Two more join Kenya drugs hall of shame

Kimetto and Kiplimo given two-year bans for using anabolic steroids

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The Independent Online

Last week, Kenya’s highest-profile athlete David Rudisha warned his countrymen and women they were besmirching the nation’s name and that of the wider sport with continued instances of doping.

The 800-metre world record holder’s comments have proved prescient with news that two more Kenyan athletes have been handed two-year bans.

Viola Chelangat Kimetto and Joyce Jemutai Kiplimo both tested positive for norandrosterone, an anabolic steroid and by-product of nandrolone. Eight Kenyan athletes are currently banned for using that particular drug, out of 11 serving sanctions.

In addition, five other unnamed athletes have been told to appear at Athletics Kenya’s offices by Thursday to address “particular issues revolving around doping cases”.

Kimetto failed a urine test after the Macau Galaxy Entertainment International Marathon in December last year, while Kiplimo tested positive after April’s Yangzhou Half Marathon.

Neither is a big name in global distance running, Kimetto’s most noticeable result being third place at the 2012 Athens Marathon, but it is yet another setback for a nation renowned as the benchmark of distance running.

In addition, Rita Jeptoo (above) faces being added to the list of sanctioned athletes when tests begin on her B sample today, with Athletics Kenya confident of making an announcement this week.

Jeptoo’s A sample tested positive for the blood-boosting drug EPO in an out-of-competition sample taken in Eldoret, where she trains, in September. If that is backed up by the B sample, the 33-year-old winner of the Boston and Chicago Marathons for the past two seasons will be banned for two years.

Britain’s distance runners train near Eldoret, with their next camp, in January, due to be headed by world marathon record holder Paula Radcliffe.

But Radcliffe insisted there was no need to worry from a British perspective: “It’s something that I guess I’ve been concerned about as I’ve been quite outspoken about it – and then I’m putting myself in that environment,” she said. “But all the time that I’ve been there, I’ve never seen evidence of doping. It’s just not something we’ve come across at the High Altitude Training Centre.”

Athletics has been flitting from one doping controversy to the next in recent weeks, the initial spark coming from a documentary on German television raising allegations of systemic doping in Russia.

In WDR’s three-part documentary, it was claimed that 150 athletes were reported to have produced suspicious blood values in testing between 2006 and 2008, among them 25 Kenyans.

Now former WADA (World Anti-Doping Agency) president Dick Pound has been asked to investigate all the documentary’s allegations.

Pound will chair the investigation, which formally gets under way next month, along with sports law specialist Professor Richard McLaren, a member of the Court of Arbitration for Sport who worked on the Major League Baseball steroids inquiry. A third member of the commission will be announced in due course.

WADA said the role of the commission was to ascertain if there had been any violations of its code, breaches of anti-doping rules by athletes or their entourage, and whether sanctions could be taken.

Kenya was previously singled out as a “hot spot” by former WADA president John Fahey, while former 3,000m steeplechase world champion Moses Kiptanui has warned that doping was rife among his countrymen and women.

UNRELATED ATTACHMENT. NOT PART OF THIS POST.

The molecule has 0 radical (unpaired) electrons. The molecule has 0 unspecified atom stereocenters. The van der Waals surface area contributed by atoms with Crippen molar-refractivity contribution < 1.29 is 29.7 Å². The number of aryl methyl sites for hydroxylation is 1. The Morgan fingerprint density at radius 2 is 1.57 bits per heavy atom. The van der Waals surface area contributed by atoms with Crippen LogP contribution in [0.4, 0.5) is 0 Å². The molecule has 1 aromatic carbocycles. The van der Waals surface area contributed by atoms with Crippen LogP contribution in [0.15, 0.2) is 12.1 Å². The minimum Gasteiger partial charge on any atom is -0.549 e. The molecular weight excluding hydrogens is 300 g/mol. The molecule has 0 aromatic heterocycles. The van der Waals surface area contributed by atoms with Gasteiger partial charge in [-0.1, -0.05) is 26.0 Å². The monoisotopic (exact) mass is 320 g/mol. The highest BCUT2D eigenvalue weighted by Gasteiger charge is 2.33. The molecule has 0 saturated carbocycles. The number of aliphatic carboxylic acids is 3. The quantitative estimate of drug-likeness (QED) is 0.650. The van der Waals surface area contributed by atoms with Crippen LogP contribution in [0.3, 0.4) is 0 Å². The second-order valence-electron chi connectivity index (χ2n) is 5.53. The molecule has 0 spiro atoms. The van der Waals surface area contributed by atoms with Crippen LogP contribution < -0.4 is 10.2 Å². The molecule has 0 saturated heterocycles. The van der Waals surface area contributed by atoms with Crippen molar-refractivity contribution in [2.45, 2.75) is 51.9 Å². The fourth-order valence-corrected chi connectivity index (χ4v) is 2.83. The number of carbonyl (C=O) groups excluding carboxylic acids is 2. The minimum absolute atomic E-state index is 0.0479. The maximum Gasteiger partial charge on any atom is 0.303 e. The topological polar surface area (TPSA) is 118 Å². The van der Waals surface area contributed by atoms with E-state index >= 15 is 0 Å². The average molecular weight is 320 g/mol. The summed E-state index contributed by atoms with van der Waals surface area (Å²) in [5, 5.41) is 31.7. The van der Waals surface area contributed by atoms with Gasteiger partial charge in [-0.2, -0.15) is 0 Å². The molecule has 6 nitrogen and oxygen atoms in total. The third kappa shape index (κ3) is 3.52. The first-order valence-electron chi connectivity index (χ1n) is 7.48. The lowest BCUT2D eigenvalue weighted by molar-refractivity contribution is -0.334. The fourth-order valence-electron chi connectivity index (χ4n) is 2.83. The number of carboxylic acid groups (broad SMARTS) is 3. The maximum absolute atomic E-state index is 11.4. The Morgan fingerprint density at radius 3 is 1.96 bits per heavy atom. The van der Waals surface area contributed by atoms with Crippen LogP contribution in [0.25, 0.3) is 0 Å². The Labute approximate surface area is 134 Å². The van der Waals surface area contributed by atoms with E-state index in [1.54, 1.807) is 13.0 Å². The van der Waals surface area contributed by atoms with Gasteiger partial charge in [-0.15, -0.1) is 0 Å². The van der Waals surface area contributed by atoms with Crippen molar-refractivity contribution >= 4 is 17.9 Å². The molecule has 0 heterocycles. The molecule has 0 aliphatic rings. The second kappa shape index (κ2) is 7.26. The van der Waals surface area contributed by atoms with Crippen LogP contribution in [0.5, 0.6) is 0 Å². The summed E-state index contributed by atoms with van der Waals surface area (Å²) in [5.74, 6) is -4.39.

Rudisha raised his own concerns: “It’s hard because Kenya is known for its good reputation in athletics and we have been having good athletes doing tremendously on the world stage without engaging themselves in this drug,” he said.

“We encourage people to work hard so they can achieve what they are gifted for and not to take a short cut. Because this is really bad, not only for our country but it’s also ruining the image of our sport.

“We want to tell Kenyans that doping is not good and it’s something that is not good for your own reputation. Imagine you have been running, for example, for five years. You have been doing very well then one day, when you are caught, you lose everything: your reputation, your respect from colleagues.”

As well as Kenya, the spotlight remains on Russia, whose athletics federation is holding its own investigation and yesterday requested an unedited version of German journalist Hajo Seppelt’s documentary into alleged doping.

Lawyer Artem Patsev said: “The Russian Athletics Federation (VFLA) has demanded an unedited version of Seppelt’s material to find out what exactly those who took part in the documentary actually said.

“Seppelt has not made the video recordings available yet. The president of the VFLA, Valentin Balakhnichev, gave an official request for the material and asked that copies are also sent to WADA and the International Association of Athletics Federations.”

Meanwhile, Welsh athletes Gareth Warburton and Rhys Williams are expected to find out the results of the hearing into their own failed drugs tests next month.

The verdict of an anti-doping panel, which met in London on Monday, is expected in the new year.

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Banned Kenyans - 11 positive tests

Salome Biwott (norandrosterone), Wilson Eruope (EPO), Liliane Jelagat (EPO), Peris Jepkorir (norandrosterone), Viola Chelangat Kimetto (norandrosterone), Jacqueline Kiplimo (norandrosterone), Joyce Jemutai Kiplimo (norandrosterone), Nixon Kiplagat (norandrosterone), Moses Kurgat (salbutamol), Neriah Nyaboke Asiba (norandrosterone), Benjamin Kiprop Serem (nandrolone)

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